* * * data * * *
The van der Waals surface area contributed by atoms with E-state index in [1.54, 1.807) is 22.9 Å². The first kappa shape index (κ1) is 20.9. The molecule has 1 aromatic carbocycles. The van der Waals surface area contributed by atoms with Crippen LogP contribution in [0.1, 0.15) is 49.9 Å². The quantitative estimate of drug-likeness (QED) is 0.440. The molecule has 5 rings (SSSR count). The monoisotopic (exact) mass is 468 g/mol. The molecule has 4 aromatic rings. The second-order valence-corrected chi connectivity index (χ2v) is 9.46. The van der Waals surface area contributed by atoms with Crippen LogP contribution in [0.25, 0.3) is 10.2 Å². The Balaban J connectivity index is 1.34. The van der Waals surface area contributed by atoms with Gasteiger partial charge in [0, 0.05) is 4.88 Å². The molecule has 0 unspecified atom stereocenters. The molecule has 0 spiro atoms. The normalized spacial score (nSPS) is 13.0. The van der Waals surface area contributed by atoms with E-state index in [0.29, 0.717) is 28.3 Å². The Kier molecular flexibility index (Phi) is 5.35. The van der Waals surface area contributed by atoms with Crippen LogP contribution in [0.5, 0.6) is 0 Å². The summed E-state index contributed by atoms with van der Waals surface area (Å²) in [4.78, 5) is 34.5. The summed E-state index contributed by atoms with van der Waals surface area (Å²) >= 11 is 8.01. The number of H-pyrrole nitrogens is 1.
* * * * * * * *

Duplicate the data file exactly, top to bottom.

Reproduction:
The van der Waals surface area contributed by atoms with E-state index in [1.54, 1.807) is 22.9 Å². The first kappa shape index (κ1) is 20.9. The molecule has 1 aromatic carbocycles. The van der Waals surface area contributed by atoms with Crippen LogP contribution in [0.1, 0.15) is 49.9 Å². The quantitative estimate of drug-likeness (QED) is 0.440. The molecule has 5 rings (SSSR count). The monoisotopic (exact) mass is 468 g/mol. The molecule has 4 aromatic rings. The second-order valence-corrected chi connectivity index (χ2v) is 9.46. The van der Waals surface area contributed by atoms with Crippen LogP contribution in [0.25, 0.3) is 10.2 Å². The Balaban J connectivity index is 1.34. The van der Waals surface area contributed by atoms with Gasteiger partial charge in [0, 0.05) is 4.88 Å². The molecule has 0 unspecified atom stereocenters. The molecule has 0 spiro atoms. The normalized spacial score (nSPS) is 13.0. The van der Waals surface area contributed by atoms with E-state index in [0.29, 0.717) is 28.3 Å². The Kier molecular flexibility index (Phi) is 5.35. The van der Waals surface area contributed by atoms with Crippen LogP contribution in [0.5, 0.6) is 0 Å². The summed E-state index contributed by atoms with van der Waals surface area (Å²) in [4.78, 5) is 34.5. The summed E-state index contributed by atoms with van der Waals surface area (Å²) >= 11 is 8.01. The number of H-pyrrole nitrogens is 1.